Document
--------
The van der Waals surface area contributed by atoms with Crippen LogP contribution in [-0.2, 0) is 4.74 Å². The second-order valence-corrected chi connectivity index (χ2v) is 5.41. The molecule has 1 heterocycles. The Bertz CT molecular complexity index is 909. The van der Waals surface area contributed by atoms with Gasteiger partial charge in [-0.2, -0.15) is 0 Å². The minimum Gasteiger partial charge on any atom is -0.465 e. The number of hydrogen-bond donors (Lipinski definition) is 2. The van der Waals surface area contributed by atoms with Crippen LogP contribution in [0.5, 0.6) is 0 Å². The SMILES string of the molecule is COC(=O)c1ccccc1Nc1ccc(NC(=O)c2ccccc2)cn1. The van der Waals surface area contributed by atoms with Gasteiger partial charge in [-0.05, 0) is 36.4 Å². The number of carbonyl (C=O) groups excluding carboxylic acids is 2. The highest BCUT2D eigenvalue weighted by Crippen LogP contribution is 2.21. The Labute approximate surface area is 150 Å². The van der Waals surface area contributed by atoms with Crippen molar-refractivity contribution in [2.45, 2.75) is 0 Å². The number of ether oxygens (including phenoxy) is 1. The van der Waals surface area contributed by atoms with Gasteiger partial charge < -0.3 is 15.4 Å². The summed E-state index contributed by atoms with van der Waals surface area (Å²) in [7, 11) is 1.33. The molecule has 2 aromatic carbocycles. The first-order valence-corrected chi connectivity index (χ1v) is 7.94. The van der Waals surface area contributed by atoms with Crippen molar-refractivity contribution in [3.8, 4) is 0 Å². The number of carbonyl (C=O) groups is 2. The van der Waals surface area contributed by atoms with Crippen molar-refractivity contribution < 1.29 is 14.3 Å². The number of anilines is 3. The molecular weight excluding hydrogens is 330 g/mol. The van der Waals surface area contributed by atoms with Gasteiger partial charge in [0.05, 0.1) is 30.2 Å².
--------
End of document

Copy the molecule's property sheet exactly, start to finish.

The van der Waals surface area contributed by atoms with Crippen LogP contribution in [-0.2, 0) is 4.74 Å². The second-order valence-corrected chi connectivity index (χ2v) is 5.41. The molecule has 1 heterocycles. The Bertz CT molecular complexity index is 909. The van der Waals surface area contributed by atoms with Gasteiger partial charge in [-0.2, -0.15) is 0 Å². The minimum Gasteiger partial charge on any atom is -0.465 e. The number of hydrogen-bond donors (Lipinski definition) is 2. The van der Waals surface area contributed by atoms with Crippen LogP contribution in [0.5, 0.6) is 0 Å². The SMILES string of the molecule is COC(=O)c1ccccc1Nc1ccc(NC(=O)c2ccccc2)cn1. The van der Waals surface area contributed by atoms with Gasteiger partial charge in [-0.05, 0) is 36.4 Å². The number of carbonyl (C=O) groups excluding carboxylic acids is 2. The highest BCUT2D eigenvalue weighted by Crippen LogP contribution is 2.21. The Labute approximate surface area is 150 Å². The van der Waals surface area contributed by atoms with Crippen molar-refractivity contribution in [2.45, 2.75) is 0 Å². The number of ether oxygens (including phenoxy) is 1. The van der Waals surface area contributed by atoms with Gasteiger partial charge < -0.3 is 15.4 Å². The summed E-state index contributed by atoms with van der Waals surface area (Å²) in [7, 11) is 1.33. The molecule has 2 aromatic carbocycles. The first-order valence-corrected chi connectivity index (χ1v) is 7.94. The van der Waals surface area contributed by atoms with Crippen molar-refractivity contribution in [3.8, 4) is 0 Å². The number of carbonyl (C=O) groups is 2. The van der Waals surface area contributed by atoms with Crippen molar-refractivity contribution < 1.29 is 14.3 Å². The number of anilines is 3. The molecular weight excluding hydrogens is 330 g/mol. The van der Waals surface area contributed by atoms with Gasteiger partial charge in [0.05, 0.1) is 30.2 Å².